The Curse. Chapter Five: Long Bay Gaol

curse gay blackmail long bay dalham affleck fred affleck hidden camera sir frederick affleck
John Wilson

The hidden camera extortion racket uncovered at New Farm’s trendy Avalon Flats shocked pre-war Brisbane. The victim — John Wilson, by all accounts, a remarkably devout English lad. The villains — Fred and Dalham Affleck, the sons of Sir Frederick Danby James Affleck, 8th Baronet of Dalham Hall, a Buderim orchardist. Previous to this crime, Fred Affleck spent most of his adult life in Sydney’s Long Bay Gaol.

Read the previous chapters:

1: The Hidden Camera

2: Sir Frederick Affleck & Sons

3: Fred Affleck, a modern Raffles

4: Dalham Affleck

The Supreme Court heard allegations of all-male orgies. Lawyers waved photos of homosexual sex acts. But the jury never heard from John Wilson. Justice Macrossan ruled they could rely on John’s previous testimony after he shot himself on the eve of the trial. Another victim perhaps of what Lady Lily Affleck described as the curse of the house of Affleck. However, despite the conviction of her sons, the trial never came close to the truth. A web of lies surrounded the entire case. Everyone lied, including John Wilson. So, what was the truth and who was John Wilson really? In truth, everyone was cursed because, for most people in the 1930s, survival required endless deceit.

Long Bay

In December 1927, Fred Affleck thought all his Christmases were coming at once. He, Reg Worters and Albert Gibbs made a fortune robbing the homes of the rich and famous.

long bay
Fred Affleck, Albert Gibbs and Reg Worters

But for Christmas that year, Santa brought Fred Affleck his first prison sentence. On 21 December, police ushered him and three other men through a tunnel from Darlinghurst Courthouse into the neighbouring police station and out to an adjacent platform. Signs on a waiting tram stipulated ‘No Passengers’. The custom-built mobile lock-up conveyed prisoners the seven miles to Long Bay Gaol.

Accompanying Fred, his partner in crime, Reg Worters. Albert Gibbs took the Number 948 a few days earlier, sentenced ahead of his accomplices. Also, on the tram — George Devine, a 20-year-old single-punch killer and 39-year-old ‘simpleton’ Henry Littlewood, convicted of molesting a thirteen-year-old girl.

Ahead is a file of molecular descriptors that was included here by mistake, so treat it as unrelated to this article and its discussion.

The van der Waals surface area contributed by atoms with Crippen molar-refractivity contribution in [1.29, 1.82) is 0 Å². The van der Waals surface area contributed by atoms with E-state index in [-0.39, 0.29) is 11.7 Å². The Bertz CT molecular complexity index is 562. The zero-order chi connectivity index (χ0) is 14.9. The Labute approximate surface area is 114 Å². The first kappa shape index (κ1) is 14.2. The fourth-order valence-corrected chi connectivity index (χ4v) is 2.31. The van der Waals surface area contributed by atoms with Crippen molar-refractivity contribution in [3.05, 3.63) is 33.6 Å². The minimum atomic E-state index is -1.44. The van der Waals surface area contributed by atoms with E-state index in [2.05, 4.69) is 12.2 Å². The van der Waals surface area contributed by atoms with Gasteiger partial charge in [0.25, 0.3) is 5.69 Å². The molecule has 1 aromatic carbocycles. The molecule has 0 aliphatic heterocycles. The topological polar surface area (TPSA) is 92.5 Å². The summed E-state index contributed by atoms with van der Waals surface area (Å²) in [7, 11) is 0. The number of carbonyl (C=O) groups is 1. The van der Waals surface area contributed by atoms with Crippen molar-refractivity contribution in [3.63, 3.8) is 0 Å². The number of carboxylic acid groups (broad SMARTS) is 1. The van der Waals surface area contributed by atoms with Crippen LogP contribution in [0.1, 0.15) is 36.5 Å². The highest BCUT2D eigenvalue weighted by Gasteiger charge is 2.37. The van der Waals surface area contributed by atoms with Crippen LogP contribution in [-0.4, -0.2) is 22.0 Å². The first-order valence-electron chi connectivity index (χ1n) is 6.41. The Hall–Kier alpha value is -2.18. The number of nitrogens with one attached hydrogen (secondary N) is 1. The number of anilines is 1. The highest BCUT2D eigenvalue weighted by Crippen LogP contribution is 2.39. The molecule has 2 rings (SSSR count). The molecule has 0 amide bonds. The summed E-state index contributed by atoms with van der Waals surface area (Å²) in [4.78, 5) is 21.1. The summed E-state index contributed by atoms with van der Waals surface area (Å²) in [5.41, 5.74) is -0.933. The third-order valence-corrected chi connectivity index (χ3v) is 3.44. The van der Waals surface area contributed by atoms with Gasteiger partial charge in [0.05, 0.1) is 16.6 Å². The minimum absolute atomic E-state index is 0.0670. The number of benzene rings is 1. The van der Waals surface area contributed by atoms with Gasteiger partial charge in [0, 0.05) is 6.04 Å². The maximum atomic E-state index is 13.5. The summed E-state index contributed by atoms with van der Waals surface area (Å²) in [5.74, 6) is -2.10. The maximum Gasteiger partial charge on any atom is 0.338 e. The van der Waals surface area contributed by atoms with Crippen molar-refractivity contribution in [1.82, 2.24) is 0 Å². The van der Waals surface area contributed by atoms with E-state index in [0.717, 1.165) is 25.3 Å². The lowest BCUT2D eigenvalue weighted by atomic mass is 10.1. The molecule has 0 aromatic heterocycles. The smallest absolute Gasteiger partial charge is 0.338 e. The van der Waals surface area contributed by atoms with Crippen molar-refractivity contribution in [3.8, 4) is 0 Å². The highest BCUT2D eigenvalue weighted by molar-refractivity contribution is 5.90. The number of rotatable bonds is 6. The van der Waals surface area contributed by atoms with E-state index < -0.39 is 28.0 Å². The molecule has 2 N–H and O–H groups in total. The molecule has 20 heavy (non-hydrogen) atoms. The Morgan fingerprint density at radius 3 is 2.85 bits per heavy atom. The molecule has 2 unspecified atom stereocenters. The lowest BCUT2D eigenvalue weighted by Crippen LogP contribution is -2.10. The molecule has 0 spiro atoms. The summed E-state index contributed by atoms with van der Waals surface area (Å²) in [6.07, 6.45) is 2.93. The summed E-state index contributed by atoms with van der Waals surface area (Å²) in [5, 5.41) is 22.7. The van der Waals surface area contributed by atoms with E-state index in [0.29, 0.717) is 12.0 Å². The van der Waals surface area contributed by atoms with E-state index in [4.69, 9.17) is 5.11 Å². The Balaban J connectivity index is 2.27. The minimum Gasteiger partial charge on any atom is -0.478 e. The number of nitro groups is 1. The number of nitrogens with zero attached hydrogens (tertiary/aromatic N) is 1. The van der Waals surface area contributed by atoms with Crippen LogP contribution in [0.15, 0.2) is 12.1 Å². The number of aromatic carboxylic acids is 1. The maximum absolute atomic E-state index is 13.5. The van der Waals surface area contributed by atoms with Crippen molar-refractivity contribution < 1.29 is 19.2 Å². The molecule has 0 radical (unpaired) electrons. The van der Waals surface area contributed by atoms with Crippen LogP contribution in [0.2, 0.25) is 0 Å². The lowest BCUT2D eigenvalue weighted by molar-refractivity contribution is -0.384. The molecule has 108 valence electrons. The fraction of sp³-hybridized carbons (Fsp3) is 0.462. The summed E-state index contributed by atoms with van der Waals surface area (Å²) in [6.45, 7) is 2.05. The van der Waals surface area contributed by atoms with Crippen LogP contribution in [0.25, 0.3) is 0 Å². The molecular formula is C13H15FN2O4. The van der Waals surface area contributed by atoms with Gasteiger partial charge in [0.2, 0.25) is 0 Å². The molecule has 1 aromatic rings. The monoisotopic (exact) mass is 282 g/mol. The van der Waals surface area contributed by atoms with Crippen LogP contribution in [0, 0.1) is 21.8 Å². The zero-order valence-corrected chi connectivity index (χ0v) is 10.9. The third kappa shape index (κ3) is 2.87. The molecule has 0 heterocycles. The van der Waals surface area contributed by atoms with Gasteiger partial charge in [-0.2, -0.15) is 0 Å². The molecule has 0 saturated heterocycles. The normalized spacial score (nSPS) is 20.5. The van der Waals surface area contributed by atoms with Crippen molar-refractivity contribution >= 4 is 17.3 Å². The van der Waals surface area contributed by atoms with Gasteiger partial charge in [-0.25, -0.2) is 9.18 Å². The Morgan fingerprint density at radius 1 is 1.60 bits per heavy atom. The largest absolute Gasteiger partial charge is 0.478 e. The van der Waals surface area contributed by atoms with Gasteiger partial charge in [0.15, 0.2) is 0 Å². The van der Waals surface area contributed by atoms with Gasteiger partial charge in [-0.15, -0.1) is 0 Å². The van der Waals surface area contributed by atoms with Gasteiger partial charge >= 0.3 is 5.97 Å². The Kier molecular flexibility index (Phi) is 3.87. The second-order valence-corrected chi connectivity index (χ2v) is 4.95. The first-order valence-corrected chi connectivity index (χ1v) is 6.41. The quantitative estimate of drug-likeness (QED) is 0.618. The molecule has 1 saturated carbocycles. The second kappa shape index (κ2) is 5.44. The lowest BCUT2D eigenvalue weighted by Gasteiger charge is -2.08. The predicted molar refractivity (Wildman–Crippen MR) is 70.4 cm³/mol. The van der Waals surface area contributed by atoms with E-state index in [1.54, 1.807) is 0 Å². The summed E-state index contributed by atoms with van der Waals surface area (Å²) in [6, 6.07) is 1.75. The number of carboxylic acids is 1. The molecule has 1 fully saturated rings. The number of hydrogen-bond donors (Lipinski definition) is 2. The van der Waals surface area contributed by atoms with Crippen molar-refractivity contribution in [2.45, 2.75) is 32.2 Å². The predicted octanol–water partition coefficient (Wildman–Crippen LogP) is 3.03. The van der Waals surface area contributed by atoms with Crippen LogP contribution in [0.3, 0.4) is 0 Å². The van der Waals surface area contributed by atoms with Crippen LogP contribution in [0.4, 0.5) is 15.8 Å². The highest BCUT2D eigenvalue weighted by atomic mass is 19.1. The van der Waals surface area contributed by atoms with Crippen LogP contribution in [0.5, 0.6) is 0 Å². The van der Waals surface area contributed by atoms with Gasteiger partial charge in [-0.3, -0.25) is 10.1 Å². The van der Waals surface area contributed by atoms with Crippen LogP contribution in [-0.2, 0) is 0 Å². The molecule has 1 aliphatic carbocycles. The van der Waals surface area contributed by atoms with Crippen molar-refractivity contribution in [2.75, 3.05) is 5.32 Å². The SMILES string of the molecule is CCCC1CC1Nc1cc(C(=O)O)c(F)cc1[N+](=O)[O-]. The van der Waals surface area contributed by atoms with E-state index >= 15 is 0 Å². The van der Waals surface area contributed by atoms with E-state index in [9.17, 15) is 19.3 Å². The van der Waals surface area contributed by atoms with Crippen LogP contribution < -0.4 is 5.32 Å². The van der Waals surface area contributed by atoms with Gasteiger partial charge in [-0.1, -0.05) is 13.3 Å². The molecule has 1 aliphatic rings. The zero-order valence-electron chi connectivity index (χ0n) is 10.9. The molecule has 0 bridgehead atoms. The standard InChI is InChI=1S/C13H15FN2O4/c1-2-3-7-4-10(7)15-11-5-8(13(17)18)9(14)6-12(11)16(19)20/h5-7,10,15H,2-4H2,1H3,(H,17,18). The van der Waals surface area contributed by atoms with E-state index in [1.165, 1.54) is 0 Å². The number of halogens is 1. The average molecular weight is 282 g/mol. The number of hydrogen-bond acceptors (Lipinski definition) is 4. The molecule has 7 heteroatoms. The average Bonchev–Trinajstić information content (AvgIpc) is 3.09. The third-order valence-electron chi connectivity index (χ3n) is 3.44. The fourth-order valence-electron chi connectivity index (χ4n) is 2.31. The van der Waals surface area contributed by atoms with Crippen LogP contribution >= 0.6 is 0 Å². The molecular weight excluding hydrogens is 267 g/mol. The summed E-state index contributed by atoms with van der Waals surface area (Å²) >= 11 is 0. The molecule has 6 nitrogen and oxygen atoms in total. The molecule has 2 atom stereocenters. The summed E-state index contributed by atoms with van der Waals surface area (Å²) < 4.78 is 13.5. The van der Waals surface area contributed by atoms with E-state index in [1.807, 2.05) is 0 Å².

At its destination, the 948 passed through prison gates and deposited the felons into The Birdcage, a barred loading bay and reception area resembling a giant aviary.

long bay
George Devine and Henry Littlewood

The prisoners formed a line. Devine, then Worters, Affleck and finally Littlewood were photographed, measured and weighed. Fred gazed warily into the camera lens, forewarned of the ordeal ahead. Reg had travelled aboard Number 948 previously.

A guard noted Fred’s brown hair and eyes, along with the absence of any distinguishing marks or tattoos. Then began a humiliating admission process designed to emphasise the authority of the prison regime. Prisoners in His Majesty’s NSW jails forfeited all rights to privacy, dignity and personal choice.



“Open your mouth.

“Lift your balls.

“Pull your foreskin back.

“Spin around. Bend over. Spread ’em.”

Fred obediently parted his buttocks, and a guard scrutinised his arsehole, checking for contraband.

Searches complete, the warders hosed the prisoners down like cattle off to slaughter. Fred and Devine probably feared they were precisely that — fresh meat.

Years later, a detective sergeant boasted he warned juvenile offenders that if they ended up in Long Bay, they would be “f_cked, bashed, murdered, or all three.”

Sex, sex and more sex.

Speaking anonymously, a former Long Bay warder said prisoners filled their long monotonous hours with “sex, sex and more sex.”

He claimed if he had money for every time, he caught prisoners having sex, he could have retired a wealthy man after five years on the job.

But in the 1920s, factual accounts of prison life rarely penetrated beyond the barbed wire to the public domain. Escapees usually made it further over the sandstone walls than talk of jailhouse sex. Both prison authorities and prisoners thought it better than what happened in prison, stayed in prison. However, in the 1930s, scandal rags began to expose the truth.

A former Queensland prisoner shared his impressions of jail in 1932.

“I served eight weeks and one day in Boggo Road Gaol. If I had the misfortune to have a son convicted— a boy in his teens — I would shoot him in the dock. Homosexuality is rampant.”

Another inmate said the same to a different paper.